Some properties are generic, but some are quite specific to this archive generated by a poetry publisher, e.g.:

  • line breaks and indentation, where the text of a poem is included in the message body;
  • use of font colour in extracts from proofs which are pasted into the message body – red text indicating printer’s errors and blue indicating authorial emendations.

A representative test set of messages was compiled, against which format migrations could be verified.

3. Migrating our emails to preservation formats

The Carcanet email was acquired as several Microsoft PST (personal storage) files, each containing thousands of messages and attachments. We preserved these files and will track technological developments, taking action when they are at risk of obsolescence.

We also ‘broke down’ these huge files to individual message level, and preserved each message in several formats:

  • MSG: the native Microsoft format for single messages.
  • EML: a more neutral format which can be rendered using several email clients.
  • XML: retains all formatting information, and provides the basis for text-mining and visualisation experiments.
  • MHT: web-friendly format with potential for future access purposes.

4. Developing workflows and code

We developed workflows covering acquisition, processing, creation/extraction of metadata, and ingest into our institutional repository. This involved using off-the-shelf tools, some designed for digital preservation and some more general, and writing our own code to string these together and facilitate ingest of the archive. Tools used included:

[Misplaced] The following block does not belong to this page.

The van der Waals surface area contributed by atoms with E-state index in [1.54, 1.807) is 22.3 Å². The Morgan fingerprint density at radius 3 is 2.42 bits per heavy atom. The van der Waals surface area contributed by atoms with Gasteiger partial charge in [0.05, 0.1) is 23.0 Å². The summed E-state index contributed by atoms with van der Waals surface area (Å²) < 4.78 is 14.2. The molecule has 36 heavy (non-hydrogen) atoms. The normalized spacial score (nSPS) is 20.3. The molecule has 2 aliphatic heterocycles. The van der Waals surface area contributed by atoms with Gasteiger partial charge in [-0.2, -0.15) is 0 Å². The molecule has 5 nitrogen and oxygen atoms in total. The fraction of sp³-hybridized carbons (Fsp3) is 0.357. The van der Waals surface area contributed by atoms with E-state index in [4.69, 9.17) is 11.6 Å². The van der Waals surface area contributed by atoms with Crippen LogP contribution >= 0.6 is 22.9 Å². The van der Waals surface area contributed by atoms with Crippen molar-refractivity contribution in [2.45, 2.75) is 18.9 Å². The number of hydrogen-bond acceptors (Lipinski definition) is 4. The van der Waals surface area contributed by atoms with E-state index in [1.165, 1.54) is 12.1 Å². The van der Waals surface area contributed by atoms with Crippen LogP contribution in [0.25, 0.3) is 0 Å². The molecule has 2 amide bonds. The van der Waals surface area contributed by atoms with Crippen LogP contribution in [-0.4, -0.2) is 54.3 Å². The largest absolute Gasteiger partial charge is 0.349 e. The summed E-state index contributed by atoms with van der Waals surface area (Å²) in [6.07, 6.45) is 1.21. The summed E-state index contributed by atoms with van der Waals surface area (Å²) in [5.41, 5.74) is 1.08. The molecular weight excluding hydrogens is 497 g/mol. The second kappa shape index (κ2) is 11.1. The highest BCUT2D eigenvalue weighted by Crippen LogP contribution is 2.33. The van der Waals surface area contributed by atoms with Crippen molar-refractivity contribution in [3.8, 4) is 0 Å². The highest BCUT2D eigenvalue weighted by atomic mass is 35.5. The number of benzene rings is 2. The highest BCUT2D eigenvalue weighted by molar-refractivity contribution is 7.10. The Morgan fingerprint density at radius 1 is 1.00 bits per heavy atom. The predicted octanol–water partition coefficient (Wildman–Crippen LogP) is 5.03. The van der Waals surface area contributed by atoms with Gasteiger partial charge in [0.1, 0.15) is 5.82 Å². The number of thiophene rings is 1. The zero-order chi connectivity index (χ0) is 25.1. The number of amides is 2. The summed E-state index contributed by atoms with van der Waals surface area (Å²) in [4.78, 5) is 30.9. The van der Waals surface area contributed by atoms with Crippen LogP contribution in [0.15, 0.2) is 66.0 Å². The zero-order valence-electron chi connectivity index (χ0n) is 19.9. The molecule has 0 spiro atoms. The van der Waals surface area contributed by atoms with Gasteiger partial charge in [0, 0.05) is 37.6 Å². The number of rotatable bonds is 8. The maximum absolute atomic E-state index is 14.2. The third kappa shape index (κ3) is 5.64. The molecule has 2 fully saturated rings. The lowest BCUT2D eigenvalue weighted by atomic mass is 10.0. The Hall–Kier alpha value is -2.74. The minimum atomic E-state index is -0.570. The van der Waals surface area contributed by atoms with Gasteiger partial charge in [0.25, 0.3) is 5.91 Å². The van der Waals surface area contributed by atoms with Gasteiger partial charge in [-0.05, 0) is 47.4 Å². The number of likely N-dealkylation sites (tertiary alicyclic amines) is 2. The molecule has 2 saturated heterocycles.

• File Information Tool Set (FITS): for validating formats and creating technical metadata.
  • Paraben’s Email Examiner: for viewing and appraising the archive.
  • Aid4Mail: for migration and metadata extraction.
  • PST Reporter: for metadata extraction.

We also used several schemas for recording different types of metadata, including PREMIS for preservation metadata; and EAD for descriptive metadata.

5. Visualisation experiments

Several researchers expressed an interest in graphical representations, so we undertook some visualisation experiments. Visualisations can offer meaningful access to the archive without releasing full message content.

uom graphic

These simple bar-charts provide a quantitative summary of Michael Schmidt’s correspondence with two different individuals – his outgoing messages represented above the line, and incoming below. They reveal peaks and troughs which may be immediately meaningful to a researcher working on a specific writer or publication. They also reveal degrees of mutuality in correspondence which, as illustrated below, can sometimes be lacking.

uom graphic 1

In the network graphs, the nodes are individual correspondents, with the lines representing both direct and indirect relationships between them.

uom graphic 2

The second example aptly illustrates the email ‘explosion’ of recent years.

uom graphic 3

6. Disseminating our work

We produced a detailed project report and a 117-page manual which are available online. Our software code will be made available on GitHub. We intend to augment these workflows in future as we tackle email archives in alternative formats.
We have disseminated our work to various audiences including:

  • Carcanet’s literary journal, PN Review
  • The John Rylands Library Special Collections Blog
  • The Archives and Records Association

Future work

We are building on our achievements to date, and are currently developing a user-friendly curatorial tool for managing the ingested objects.